“As one of the largest economies in the world and home to one in nine Americans eligible to vote, California has a special responsibility to require this information of presidential and gubernatorial candidates,” Newsom said in a statement.
“These are extraordinary times and states have a legal and moral duty to do everything in their power to ensure leaders seeking the highest offices meet minimal standards, and to restore public confidence. The disclosure required by this bill will shed light on conflicts of interest, self-dealing, or influence from domestic and foreign business interest.”
Newsom’s decision comes just weeks after the California legislature overwhelmingly approved the measure, which requires all presidential and gubernatorial candidates to release their tax returns in order to appear on the primary ballot.
Though Newsom has repeatedly called on Trump to release his tax returns, it’s been unclear whether he would sign the legislation or follow in the footsteps of his predecessor. When the state legislature passed a similar bill in 2017, then-Gov. Jerry Brown, another Democrat, vetoed it, saying he was hesitant to “start down a road that well might lead to an ever-escalating set of differing state requirements for presidential candidates.”
Political insiders have also warned that while Newsom approving the measure would raise his national profile and appease his base, it could also stir discontent among the blue state’s Republicans and loosen Democratic holds in some counties.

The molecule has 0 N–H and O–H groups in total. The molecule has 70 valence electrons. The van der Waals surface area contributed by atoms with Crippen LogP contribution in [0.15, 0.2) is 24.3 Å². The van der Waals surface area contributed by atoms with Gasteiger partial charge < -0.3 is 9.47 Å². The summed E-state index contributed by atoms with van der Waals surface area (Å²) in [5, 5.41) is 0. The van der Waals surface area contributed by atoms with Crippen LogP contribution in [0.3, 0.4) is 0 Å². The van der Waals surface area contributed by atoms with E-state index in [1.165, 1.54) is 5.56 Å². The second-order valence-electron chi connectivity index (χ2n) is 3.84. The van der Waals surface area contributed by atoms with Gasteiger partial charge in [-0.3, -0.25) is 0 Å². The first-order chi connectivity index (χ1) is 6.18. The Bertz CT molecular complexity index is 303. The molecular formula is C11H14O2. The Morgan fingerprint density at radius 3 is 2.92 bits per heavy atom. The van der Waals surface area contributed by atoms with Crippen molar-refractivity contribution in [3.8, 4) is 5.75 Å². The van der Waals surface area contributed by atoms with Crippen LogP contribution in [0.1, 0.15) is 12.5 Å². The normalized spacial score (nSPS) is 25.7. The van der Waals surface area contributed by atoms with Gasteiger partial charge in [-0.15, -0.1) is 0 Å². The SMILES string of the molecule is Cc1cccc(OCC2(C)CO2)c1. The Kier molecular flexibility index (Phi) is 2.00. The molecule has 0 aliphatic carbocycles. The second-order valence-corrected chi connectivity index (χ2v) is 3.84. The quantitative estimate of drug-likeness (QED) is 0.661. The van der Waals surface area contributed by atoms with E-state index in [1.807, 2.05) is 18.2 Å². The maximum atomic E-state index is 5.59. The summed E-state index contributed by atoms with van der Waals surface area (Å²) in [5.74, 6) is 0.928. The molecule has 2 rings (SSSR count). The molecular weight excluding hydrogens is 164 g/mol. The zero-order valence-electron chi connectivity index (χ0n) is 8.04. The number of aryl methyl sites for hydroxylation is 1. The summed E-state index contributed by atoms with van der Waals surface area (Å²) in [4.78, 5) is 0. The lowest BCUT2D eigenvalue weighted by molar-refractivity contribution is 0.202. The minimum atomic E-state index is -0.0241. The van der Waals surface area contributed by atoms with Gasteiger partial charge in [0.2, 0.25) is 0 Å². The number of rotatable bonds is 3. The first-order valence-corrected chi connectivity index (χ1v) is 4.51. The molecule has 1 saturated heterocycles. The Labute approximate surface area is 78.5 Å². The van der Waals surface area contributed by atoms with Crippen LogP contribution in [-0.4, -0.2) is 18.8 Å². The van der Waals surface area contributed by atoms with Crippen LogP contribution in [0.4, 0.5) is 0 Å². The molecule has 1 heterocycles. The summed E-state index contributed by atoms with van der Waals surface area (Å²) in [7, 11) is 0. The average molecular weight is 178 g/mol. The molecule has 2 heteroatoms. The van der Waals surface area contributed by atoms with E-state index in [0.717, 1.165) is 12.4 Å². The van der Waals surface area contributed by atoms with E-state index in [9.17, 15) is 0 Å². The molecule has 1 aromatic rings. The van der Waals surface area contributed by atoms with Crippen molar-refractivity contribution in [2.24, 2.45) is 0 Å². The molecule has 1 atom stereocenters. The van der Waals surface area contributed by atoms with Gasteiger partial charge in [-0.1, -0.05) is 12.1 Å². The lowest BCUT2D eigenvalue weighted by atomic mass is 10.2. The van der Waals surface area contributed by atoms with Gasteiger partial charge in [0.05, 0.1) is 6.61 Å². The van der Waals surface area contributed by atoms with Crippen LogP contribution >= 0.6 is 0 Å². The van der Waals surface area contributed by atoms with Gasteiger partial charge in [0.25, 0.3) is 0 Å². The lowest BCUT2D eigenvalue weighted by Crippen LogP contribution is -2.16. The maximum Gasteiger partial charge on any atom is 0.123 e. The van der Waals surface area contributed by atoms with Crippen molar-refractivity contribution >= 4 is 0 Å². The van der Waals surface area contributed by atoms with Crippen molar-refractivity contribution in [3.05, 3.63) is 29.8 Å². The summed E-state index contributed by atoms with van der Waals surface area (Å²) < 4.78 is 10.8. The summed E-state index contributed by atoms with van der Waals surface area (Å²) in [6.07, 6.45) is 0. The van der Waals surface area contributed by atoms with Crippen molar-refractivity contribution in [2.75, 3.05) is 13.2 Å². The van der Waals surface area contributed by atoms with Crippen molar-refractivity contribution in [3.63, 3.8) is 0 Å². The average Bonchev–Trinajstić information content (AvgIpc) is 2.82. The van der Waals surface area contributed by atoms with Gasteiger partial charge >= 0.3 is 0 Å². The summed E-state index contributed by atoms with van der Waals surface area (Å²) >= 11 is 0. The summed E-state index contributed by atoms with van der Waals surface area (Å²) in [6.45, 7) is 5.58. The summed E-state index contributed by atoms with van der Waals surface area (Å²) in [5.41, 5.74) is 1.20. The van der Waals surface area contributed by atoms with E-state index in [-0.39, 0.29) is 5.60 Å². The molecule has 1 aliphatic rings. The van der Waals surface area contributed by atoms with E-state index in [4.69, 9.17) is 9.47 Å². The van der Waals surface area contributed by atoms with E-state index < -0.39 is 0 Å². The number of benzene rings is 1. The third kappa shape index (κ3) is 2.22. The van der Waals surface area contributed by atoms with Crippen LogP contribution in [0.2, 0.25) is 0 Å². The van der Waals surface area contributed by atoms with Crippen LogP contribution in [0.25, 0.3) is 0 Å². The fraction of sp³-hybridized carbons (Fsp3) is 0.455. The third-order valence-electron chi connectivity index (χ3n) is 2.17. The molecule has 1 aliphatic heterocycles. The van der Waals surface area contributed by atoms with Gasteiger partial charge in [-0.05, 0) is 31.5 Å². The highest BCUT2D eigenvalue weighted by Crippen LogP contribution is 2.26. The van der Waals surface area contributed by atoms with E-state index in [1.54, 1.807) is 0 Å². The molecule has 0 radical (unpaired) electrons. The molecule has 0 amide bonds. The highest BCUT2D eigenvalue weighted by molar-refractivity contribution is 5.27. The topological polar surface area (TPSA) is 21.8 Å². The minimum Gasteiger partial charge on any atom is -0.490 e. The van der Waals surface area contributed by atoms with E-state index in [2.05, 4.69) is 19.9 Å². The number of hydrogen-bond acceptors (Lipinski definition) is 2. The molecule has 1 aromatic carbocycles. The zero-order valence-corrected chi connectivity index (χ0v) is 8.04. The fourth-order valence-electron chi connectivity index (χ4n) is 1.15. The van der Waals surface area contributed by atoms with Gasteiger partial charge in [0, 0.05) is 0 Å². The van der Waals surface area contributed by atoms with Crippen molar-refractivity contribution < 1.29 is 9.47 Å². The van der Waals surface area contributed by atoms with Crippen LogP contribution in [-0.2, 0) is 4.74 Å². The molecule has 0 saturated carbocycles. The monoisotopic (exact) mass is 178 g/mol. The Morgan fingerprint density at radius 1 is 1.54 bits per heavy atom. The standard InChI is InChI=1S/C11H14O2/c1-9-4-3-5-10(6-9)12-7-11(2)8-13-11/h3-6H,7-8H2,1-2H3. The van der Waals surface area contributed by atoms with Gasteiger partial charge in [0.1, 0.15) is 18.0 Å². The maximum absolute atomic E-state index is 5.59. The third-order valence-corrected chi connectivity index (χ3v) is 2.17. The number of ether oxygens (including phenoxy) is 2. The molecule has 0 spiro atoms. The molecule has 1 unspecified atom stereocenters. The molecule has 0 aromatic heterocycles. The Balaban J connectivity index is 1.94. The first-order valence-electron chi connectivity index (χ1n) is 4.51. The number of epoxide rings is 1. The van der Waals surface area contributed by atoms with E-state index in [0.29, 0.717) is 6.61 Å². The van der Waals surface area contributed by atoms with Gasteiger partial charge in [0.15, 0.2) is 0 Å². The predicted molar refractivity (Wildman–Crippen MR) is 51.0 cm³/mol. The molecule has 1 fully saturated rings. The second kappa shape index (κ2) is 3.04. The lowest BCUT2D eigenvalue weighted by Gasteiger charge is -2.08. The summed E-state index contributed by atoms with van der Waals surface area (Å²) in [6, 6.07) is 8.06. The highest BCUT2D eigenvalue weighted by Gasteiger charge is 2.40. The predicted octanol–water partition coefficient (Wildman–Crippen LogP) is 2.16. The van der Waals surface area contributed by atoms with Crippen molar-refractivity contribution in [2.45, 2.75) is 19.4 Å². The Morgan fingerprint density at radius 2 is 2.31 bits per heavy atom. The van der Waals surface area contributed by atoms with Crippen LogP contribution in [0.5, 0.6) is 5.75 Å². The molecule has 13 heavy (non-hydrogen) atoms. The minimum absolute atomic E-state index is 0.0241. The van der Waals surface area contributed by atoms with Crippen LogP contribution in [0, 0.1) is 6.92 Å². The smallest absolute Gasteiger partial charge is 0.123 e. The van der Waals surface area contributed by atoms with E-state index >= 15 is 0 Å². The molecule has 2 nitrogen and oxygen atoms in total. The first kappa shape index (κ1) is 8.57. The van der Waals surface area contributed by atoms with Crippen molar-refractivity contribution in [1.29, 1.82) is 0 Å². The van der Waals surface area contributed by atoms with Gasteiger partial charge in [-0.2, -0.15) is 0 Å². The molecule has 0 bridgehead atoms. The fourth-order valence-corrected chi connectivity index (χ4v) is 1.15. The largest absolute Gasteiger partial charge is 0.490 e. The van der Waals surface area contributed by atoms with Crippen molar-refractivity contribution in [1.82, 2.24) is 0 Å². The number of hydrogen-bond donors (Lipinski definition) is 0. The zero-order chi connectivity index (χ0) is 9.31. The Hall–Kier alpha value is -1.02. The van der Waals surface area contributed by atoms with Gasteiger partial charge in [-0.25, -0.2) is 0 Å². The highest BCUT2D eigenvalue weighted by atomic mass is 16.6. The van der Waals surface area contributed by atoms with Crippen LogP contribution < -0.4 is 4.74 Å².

The bill’s author, state Sen. Mike McGuire (D), has made it clear that the measure was designed to nettle Trump.
“Presidential candidates need to put their own interests aside in the name of transparency,” he said in a statement earlier this month. “So far, our current president has done the opposite. It’s time that President Trump steps up, stops with the obstruction, and follows through with 40 years of time-honored tradition that has made this nation’s democracy stronger.”
Trump, the first president in four decades to not release his tax returns, has already shown that he plans to fight any attempt at obtaining those financial disclosure documents. Last week, he sued both New York state officials and the House Ways and Means Committee over Democrats’ efforts to force their release.
“I hope it’s constitutional,” Sen. Dick Durbin (D-Ill.) told reporters of the California law, referencing the inevitability of Trump suing over it.
This story has been updated with comment from Dick Durbin.